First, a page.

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Discussion 1

When you were a child, you might have seen a dark brown bottle of a mysterious liquid high on a shelf in your garage, out of your reach. “That’s poison,” a parent might have warned, pointing to the container. “Don’t touch.” It nonetheless had some use. It was there for a reason. This example illustrates a principle: Items that can be misused often have a valid use, and vice versa. An average (e.g. mean, median, and mode) is not an exception; it can be useful, but if it is misused or misinterpreted it can be destructive.

In what way might an average be misused? Alternatively, how might an average be misinterpreted? For instance, how can a misinterpreted average pertain to stereotyping? How can we avoid misuse or misinterpretation of averages? Provide a specific example to illustrate your explanation.

DISCUSSION 2

Using Microsoft Excel, complete the following exercises out of the textbook:

  • Exercise 14: Perception of Time – What is average
     The data below are times (in seconds) recorded when statistics students participated in an experiment to test their ability to determine when 1 minute (60 seconds) has passed: What do these data suggest about students’ perception of time?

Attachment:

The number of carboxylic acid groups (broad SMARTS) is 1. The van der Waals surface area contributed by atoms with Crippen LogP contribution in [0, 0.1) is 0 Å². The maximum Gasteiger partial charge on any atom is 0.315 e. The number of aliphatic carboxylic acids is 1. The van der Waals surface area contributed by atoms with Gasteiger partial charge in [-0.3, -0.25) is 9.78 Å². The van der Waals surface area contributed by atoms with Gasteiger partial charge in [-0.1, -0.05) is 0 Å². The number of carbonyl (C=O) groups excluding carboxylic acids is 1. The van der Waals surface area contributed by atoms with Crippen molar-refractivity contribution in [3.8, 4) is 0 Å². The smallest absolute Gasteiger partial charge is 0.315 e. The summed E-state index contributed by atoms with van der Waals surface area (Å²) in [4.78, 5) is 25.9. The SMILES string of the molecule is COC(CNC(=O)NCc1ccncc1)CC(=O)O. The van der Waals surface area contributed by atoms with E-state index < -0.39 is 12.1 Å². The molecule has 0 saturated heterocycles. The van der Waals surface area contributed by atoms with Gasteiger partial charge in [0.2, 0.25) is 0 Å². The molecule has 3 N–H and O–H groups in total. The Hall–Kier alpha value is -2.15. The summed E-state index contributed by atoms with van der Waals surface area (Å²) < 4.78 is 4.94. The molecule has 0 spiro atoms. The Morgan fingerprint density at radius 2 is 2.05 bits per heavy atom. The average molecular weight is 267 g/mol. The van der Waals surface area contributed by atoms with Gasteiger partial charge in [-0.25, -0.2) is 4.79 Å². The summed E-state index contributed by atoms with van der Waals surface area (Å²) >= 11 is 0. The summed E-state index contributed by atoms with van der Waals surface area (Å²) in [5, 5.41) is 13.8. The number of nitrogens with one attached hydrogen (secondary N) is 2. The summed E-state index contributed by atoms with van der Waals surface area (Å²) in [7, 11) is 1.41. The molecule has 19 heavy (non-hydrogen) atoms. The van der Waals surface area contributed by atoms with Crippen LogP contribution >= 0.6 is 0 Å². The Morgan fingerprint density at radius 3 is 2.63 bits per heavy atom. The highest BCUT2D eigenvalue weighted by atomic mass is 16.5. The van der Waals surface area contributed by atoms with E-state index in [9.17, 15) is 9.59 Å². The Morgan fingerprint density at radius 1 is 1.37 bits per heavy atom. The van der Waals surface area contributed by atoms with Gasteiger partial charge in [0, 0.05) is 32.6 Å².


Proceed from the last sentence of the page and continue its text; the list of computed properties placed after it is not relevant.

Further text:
53 52  75  62  68  58  49  49
     
  • Exercise 13: Perception of Time – measures in variation
     The following times (in seconds) were recorded when statistics students participated in an experiment to test their ability to determine when 1 minute (60 seconds) has passed: What do these data suggest about students’ perception of time?
     53 52  75  62  68  58  49  49
     

In these exercises, you will practice computing measures of average and measures of deviation.

Submit both a Word document and two Excel documents as needed to show calculations and interpret the results.